If there is enough interest in the shirts to warrant paying for the setup charges, I’ll get back to any of you who write me with a more precise price tag. For now, I think it’s safe to assume the shirts will be around $30 shipped. The more I can order, they cheaper they will be. Price breaks come at quantities of a dozen.

Mar 10, 2014

#47 Riding to Work 2005
All Rights Reserved © 2005 Thomas W. Day

This year, Ride to Work Day (RTWD, for those of you who live and die with acronyms) happens on July 20. In October of 2003, the AMA adopted and endorsed Ride to Work Day and, maybe, that will light a fire under mainstream motorcyclists to make this an event. I'm not holding my breath, but it could happen.

Other than to try and encourage other motorcyclists to ride that day, I don't usually do anything special on Ride to Work Day. I ride to work almost every day, rain or shine, regardless of dress code, social standards, or common sense. As soon as the ice is off of the roads, I'm riding to work and I'll keep riding until the roads are coated with frozen water; usually late October or early November. Just to be able to say I've done it, for the last four years I've ridden to work at least once every month of the year. However, the last two years I chickened out. In both years, I didn't ride once in January and my February "ride" was a symbolic event without much practical value. A friend told me that my lack of dedication was due to "old man's syndrome." I wanted to argue the point, but couldn't find a logical position from which to defend myself, so I settled for "no, it's not." I can be a pretty damn sophisticated debater when I'm cornered.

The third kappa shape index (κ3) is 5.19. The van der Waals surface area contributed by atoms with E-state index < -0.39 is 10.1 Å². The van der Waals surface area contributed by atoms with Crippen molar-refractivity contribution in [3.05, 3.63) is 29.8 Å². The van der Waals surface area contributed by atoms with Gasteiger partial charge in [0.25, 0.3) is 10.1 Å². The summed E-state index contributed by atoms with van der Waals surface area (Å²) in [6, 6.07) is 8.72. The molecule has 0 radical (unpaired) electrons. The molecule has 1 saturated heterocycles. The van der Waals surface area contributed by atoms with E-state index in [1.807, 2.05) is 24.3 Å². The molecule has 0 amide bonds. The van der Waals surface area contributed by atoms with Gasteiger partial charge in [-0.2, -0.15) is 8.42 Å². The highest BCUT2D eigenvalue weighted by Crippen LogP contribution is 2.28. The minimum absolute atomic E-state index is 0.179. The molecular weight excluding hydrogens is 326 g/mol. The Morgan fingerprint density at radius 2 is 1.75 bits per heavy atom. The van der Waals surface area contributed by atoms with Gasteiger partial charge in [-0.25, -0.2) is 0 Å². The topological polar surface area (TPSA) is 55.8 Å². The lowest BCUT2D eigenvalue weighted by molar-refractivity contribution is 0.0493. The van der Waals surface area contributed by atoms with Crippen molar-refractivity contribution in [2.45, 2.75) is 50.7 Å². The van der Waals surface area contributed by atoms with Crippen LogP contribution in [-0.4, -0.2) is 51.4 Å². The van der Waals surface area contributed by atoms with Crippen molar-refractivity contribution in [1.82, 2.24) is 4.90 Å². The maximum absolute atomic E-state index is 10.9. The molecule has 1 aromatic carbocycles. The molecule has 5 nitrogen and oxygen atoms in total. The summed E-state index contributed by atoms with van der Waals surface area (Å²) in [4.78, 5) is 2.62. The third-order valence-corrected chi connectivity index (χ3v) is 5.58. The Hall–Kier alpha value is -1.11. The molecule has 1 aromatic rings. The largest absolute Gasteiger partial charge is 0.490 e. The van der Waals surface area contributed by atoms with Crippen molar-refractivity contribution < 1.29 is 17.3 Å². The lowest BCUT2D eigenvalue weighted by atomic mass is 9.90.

I’ve ridden in Texas monsoon gully washers, hail and ice storms, blizzards, tornados, and roasting and dehydrating weather. I do my grocery shopping on the bike, since I can carry several frozen pizza boxes in my saddlebags. I do business trips (ones that don't require carrying test equipment), local and distant errands, and vacations on the bike. The older I get, the harder it is to restart the motorcycling habit in the spring (which began in early March this year), but once I’m back on the bike I tend to stay there until the snow flies. I’m not doing this as a self-sacrificing motorcycle evangelist.

I ride because I’d rather be on the bike than in a cage, almost always.